A global study published in October by industry analyst Nielsen found that 84 per cent of general sports fans – more than half of whom are male – are interested in women’s sport. The report, which surveyed 1,000 people from the UK, USA, France, Germany, Italy, Spain, Australia and New Zealand, also found that women’s sport is viewed as more ‘inspiring’, ‘progressive’, ‘family-oriented’ and ‘clean’ than men’s sport.

It isn’t one thing, it’s ten or 12 different things that have suddenly shot women’s sport into the public domain in a very, very big way.

Steve Martin, global chief executive, M&C Saatchi Sport & Entertainment

Therein lies the opportunity. For too long women’s sport has suffered from a visibility crisis that has prevented it from creating its own identity, yet at a time when diversity and inclusion are at the heart of societal and cultural discourse, there is genuine belief that the opportunities for female athletes are about to change.

These remain baby steps rather than giant strides. Exposure alone is a far less tangible remedy than the investment required to create something closer to a level playing field. But it is a start, and one upon which those within women’s sport have been waiting to capitalise for some time.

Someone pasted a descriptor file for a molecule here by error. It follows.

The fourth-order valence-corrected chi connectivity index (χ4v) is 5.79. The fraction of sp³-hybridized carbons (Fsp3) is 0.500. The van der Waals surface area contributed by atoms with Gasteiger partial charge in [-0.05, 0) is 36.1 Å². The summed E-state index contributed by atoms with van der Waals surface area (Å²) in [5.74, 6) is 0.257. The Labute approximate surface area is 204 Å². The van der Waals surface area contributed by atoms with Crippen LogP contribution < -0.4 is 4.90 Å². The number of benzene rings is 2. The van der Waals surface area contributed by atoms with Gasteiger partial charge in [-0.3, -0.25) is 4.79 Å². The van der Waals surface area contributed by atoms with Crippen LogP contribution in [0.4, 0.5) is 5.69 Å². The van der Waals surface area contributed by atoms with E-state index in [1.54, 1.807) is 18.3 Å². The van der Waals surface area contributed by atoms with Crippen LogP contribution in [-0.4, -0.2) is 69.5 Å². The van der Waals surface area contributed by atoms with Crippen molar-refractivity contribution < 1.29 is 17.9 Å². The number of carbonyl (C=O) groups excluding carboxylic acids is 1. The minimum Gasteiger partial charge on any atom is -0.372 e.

“We’re at a pivotal point in a complete shift in society, in that there is now a very comprehensive discussion around the opportunity of gender equality and the socio-economic impact that has,” Lawler asserts. “The world is changing so I think this shift is happening quite naturally, but also female participation has increased significantly. My advice is always make it natural, make it real, because this is not something that can be forced.

“There’s always much more to do, and I would be very clear on the opportunity that this represents, rather than we have a moral obligation to tick those boxes. I think there is tremendous opportunity in bringing more women into the fold, and in unlocking the values that have been locked for such a long time.”